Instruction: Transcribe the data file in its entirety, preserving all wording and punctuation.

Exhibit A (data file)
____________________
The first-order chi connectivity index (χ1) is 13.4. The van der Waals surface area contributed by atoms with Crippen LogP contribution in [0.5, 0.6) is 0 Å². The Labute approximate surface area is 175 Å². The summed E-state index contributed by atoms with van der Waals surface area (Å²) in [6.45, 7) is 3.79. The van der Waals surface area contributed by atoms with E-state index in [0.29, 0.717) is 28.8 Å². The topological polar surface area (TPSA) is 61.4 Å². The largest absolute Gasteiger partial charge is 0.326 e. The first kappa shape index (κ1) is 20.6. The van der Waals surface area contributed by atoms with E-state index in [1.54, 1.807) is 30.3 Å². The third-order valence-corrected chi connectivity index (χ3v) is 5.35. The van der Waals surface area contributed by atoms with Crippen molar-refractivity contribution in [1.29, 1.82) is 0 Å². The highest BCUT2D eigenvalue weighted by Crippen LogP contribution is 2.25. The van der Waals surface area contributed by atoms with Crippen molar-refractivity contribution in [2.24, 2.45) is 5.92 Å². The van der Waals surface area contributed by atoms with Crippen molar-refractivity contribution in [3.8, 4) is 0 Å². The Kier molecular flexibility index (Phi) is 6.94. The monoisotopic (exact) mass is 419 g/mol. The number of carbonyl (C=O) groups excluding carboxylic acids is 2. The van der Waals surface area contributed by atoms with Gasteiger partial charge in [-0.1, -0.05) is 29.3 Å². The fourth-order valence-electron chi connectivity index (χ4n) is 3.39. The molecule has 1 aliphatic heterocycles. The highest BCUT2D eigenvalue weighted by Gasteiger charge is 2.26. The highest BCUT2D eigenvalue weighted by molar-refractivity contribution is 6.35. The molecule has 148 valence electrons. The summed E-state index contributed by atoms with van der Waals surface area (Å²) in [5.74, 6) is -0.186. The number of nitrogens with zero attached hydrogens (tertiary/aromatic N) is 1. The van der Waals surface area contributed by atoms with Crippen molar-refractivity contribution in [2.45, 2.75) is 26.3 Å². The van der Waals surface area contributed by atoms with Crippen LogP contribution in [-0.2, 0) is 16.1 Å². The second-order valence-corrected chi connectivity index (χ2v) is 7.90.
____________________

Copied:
The first-order chi connectivity index (χ1) is 13.4. The van der Waals surface area contributed by atoms with Crippen LogP contribution in [0.5, 0.6) is 0 Å². The Labute approximate surface area is 175 Å². The summed E-state index contributed by atoms with van der Waals surface area (Å²) in [6.45, 7) is 3.79. The van der Waals surface area contributed by atoms with E-state index in [0.29, 0.717) is 28.8 Å². The topological polar surface area (TPSA) is 61.4 Å². The largest absolute Gasteiger partial charge is 0.326 e. The first kappa shape index (κ1) is 20.6. The van der Waals surface area contributed by atoms with E-state index in [1.54, 1.807) is 30.3 Å². The third-order valence-corrected chi connectivity index (χ3v) is 5.35. The van der Waals surface area contributed by atoms with Crippen molar-refractivity contribution in [1.29, 1.82) is 0 Å². The highest BCUT2D eigenvalue weighted by Crippen LogP contribution is 2.25. The van der Waals surface area contributed by atoms with Crippen molar-refractivity contribution in [2.24, 2.45) is 5.92 Å². The van der Waals surface area contributed by atoms with Crippen molar-refractivity contribution in [3.8, 4) is 0 Å². The Kier molecular flexibility index (Phi) is 6.94. The monoisotopic (exact) mass is 419 g/mol. The number of carbonyl (C=O) groups excluding carboxylic acids is 2. The van der Waals surface area contributed by atoms with Gasteiger partial charge in [-0.1, -0.05) is 29.3 Å². The fourth-order valence-electron chi connectivity index (χ4n) is 3.39. The molecule has 1 aliphatic heterocycles. The highest BCUT2D eigenvalue weighted by Gasteiger charge is 2.26. The highest BCUT2D eigenvalue weighted by molar-refractivity contribution is 6.35. The molecule has 148 valence electrons. The summed E-state index contributed by atoms with van der Waals surface area (Å²) in [5.74, 6) is -0.186. The number of nitrogens with zero attached hydrogens (tertiary/aromatic N) is 1. The van der Waals surface area contributed by atoms with Crippen molar-refractivity contribution in [2.45, 2.75) is 26.3 Å². The van der Waals surface area contributed by atoms with Crippen LogP contribution in [-0.2, 0) is 16.1 Å². The second-order valence-corrected chi connectivity index (χ2v) is 7.90.